How to Help Children That Have a Hard Time Learning the Alphabet

Is your child (or student) having a hard time learning the alphabet?  Are those letters just not "sticking?" Does your child seem to know a letter one day, and then forgets it the next day- or even just a few minutes later? In this post, I will share my most recently developed techniques for helping kids learn and remember the alphabet.





Check Vision- Thoroughly!

During the past 30 years as a teacher, I have tried many things for all of the different types of learners that I’ve had. One thing that I would highly suggest is that you have your child's eyes checked, just in case you have not yet done that. I know that most schools have their school nurses do this, but I would suggest that a nurse is really not an optometrist, nor is he/she an ophthalmologist. I wrote about one little guy with vision issues in my post, Tips for Teaching the Alphabet to Struggling Learners.




In that post, I shared that I had been teaching one child that had had such a difficult time learning the alphabet! I was CERTAIN that there was something wrong with his vision, but the school nurse said he was fine. The reason that I thought he had a vision problem was because when we worked with large flash cards, (like one BIG letter on an 8.5” x 11” page) I could see that he was learning. He knew the names of some of the letters that I worked so hard to teach him- after a few months of practice. BUT- when we switched to letters that were in about a 36 pt font, he couldn’t do ANY. (Hint: 36 points in a font is pretty big!) I had asked his mom to take him to the optometrist, and she said that she did, and she told me that the optometrist had said that he was fine. However, when I saw him the following year in first grade, he was wearing the BIGGEST, THICKEST, GLASSES YOU EVER SAW!!!! So, perhaps the doctor she took him to actually missed it, or maybe there was a lack of insurance to actually take him? I suppose I will never know. I happened to pass his mom in the hallway a few days later, and asked her about the child’s glasses, and said that he had an astigmatism, but did not elaborate any more.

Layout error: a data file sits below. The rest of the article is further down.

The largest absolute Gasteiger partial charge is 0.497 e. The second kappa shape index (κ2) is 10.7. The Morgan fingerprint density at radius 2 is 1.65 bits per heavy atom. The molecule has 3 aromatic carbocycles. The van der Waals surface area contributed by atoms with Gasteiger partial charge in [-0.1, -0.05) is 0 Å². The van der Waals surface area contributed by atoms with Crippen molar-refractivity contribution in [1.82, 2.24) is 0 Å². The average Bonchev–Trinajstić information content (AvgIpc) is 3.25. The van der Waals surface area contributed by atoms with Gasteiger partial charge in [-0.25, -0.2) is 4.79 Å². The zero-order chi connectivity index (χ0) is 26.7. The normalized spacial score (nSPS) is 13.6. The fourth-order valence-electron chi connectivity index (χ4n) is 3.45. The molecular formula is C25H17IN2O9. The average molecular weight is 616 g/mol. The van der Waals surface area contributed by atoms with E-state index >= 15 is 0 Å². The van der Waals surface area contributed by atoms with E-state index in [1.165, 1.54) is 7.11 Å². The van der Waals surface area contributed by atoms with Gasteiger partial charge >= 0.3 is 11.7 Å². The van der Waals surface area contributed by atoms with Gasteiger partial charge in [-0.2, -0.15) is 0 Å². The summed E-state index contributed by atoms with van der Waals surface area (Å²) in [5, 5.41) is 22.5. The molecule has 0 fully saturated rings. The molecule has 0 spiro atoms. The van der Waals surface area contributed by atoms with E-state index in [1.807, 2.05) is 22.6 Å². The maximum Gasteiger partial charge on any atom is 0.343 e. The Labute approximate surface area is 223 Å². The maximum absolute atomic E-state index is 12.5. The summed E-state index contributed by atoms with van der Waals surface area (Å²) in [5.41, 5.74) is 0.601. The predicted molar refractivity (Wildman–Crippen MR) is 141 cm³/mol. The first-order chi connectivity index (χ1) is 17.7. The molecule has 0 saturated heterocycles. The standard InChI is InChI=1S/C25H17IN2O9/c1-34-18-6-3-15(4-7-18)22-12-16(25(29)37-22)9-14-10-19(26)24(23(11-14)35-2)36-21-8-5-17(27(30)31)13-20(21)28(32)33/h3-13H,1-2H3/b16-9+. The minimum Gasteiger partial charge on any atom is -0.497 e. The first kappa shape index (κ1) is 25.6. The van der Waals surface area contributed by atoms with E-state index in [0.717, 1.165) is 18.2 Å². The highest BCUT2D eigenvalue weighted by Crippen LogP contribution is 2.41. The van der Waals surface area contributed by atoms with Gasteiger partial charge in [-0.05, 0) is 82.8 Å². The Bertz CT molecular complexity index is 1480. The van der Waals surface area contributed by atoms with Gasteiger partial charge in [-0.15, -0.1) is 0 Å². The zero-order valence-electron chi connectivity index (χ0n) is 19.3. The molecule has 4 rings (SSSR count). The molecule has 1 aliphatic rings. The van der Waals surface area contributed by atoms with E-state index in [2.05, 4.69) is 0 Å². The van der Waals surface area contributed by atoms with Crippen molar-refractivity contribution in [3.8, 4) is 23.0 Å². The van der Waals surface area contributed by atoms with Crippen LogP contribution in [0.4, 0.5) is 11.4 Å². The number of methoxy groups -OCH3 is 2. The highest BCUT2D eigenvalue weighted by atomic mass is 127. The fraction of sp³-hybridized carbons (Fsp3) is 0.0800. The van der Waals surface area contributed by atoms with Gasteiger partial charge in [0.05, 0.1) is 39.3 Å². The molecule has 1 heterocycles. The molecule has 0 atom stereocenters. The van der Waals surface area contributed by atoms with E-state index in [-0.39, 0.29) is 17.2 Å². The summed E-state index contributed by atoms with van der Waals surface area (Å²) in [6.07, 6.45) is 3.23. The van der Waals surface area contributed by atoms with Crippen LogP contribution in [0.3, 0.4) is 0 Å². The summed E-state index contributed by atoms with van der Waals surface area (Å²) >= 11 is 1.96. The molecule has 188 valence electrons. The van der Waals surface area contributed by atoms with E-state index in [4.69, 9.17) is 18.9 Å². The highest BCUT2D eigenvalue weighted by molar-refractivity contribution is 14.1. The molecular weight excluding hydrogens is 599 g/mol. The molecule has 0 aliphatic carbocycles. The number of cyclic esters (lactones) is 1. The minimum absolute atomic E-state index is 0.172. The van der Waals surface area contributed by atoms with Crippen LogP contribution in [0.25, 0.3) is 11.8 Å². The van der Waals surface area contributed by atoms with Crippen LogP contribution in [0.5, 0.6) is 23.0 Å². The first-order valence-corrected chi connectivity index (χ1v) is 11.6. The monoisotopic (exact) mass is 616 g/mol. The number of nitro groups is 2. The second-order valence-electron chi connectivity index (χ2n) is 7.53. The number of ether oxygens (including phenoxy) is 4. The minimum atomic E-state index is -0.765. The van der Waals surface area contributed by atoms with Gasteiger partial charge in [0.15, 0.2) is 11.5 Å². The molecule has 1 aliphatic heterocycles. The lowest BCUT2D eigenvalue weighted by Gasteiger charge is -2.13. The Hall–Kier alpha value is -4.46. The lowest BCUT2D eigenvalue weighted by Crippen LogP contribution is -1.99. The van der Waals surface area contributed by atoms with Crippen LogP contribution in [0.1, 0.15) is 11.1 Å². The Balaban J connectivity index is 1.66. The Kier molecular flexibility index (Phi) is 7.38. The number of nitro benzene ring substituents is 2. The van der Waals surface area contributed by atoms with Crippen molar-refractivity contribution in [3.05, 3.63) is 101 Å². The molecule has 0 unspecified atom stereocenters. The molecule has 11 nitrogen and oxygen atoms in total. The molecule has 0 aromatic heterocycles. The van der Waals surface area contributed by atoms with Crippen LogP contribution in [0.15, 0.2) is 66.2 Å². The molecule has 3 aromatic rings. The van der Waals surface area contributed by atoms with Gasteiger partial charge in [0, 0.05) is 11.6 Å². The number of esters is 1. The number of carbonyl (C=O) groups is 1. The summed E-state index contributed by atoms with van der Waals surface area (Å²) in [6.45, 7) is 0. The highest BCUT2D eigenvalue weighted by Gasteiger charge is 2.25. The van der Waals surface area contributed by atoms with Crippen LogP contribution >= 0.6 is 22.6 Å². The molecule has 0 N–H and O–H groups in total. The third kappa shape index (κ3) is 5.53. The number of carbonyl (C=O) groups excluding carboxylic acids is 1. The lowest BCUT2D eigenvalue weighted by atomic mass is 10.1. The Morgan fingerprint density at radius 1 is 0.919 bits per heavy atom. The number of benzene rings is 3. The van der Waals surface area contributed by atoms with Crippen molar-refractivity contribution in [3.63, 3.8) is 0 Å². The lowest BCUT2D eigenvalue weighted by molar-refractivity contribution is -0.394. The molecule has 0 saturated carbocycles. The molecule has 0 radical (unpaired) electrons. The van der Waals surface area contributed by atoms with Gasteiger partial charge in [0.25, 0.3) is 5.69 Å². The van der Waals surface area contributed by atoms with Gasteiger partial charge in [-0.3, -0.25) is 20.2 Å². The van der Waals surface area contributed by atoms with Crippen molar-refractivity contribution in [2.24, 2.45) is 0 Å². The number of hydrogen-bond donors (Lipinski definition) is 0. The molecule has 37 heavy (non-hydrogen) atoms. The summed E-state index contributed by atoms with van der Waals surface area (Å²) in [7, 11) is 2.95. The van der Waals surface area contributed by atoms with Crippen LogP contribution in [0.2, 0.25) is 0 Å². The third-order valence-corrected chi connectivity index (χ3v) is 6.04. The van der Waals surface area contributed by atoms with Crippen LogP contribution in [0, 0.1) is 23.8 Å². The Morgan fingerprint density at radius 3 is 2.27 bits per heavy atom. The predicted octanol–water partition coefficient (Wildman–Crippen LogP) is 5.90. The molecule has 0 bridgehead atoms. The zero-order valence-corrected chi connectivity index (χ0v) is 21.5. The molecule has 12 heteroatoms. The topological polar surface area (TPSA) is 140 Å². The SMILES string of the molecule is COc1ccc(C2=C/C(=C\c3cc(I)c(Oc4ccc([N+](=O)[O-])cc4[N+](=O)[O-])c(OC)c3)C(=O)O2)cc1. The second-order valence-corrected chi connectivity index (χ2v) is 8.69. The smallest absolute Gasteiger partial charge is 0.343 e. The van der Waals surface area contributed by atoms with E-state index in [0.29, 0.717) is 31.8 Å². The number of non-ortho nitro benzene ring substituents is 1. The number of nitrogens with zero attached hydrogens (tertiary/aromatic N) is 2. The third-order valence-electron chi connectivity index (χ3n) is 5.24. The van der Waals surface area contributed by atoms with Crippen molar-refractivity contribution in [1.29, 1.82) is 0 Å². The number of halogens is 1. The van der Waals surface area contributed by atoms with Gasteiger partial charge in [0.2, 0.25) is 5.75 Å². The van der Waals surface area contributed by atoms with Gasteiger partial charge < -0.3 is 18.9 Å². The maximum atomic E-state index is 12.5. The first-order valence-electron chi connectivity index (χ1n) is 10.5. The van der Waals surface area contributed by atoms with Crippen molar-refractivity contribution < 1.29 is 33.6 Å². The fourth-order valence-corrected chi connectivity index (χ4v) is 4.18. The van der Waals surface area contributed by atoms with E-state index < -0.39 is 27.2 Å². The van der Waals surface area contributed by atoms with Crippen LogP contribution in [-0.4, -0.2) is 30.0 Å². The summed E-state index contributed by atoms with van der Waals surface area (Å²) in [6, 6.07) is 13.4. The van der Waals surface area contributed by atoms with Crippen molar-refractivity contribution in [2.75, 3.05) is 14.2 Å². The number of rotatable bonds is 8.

Since then, I’ve also learned about a special kind of optometrist, called a Developmental Optometrist. They help kids that are struggling with their school work by doing vision therapy if the child needs it. Sometimes, a child may test out at 20/20 vision, but still have vision problems. Sometimes the two eyes are not working in tandem together well, and the child just needs to do some vision exercises. A lot of time, they tell the parents what to do at home, and then the parents take it from there.


Try Some Plastic Letters

ALSO- The newest, best way that I have found is giving kids magnetic (or at least plastic) letters, and having them match them to the same letters on a board (or cookie sheet!). We did this LOTS of times, and had them sing the ABC song and try to identify the letters as they did it. You can find my Cookie Sheets for letters on TPT here!




And here for my CVC version on TPT!




These two activities seemed to make SUCH a difference to my kids, particularly when I sat with them and asked them to tell me what the letters were.  In fact, I had two little boys that started coming to my TK class from Kindergarten because after a whole trimester, they had made NO progress learning the alphabet whatsoever. When I started doing these activities with them so that they could FEEL the letters, everything changed.  One little boy couldn’t tell me the names of the letters at all unless I put the letter in his hands and asked him to touch it and take a minute to feel it FIRST.  THEN he was able to tell me! I realized he knew them because I watched him matching up the letters on the alphabet tray, and he was saying the names of many of them to himself as he matched them up!  And this was a child that supposedly knew NONE of them!  So I sat with him and picked up a letter from the tray and asked him to tell me which one it was, and he said he didn’t know. So I put it in his hand, and said, “Touch it.  Feel it. Think about it.  Take your time.” He did, and a few moments later, he told me the letter name!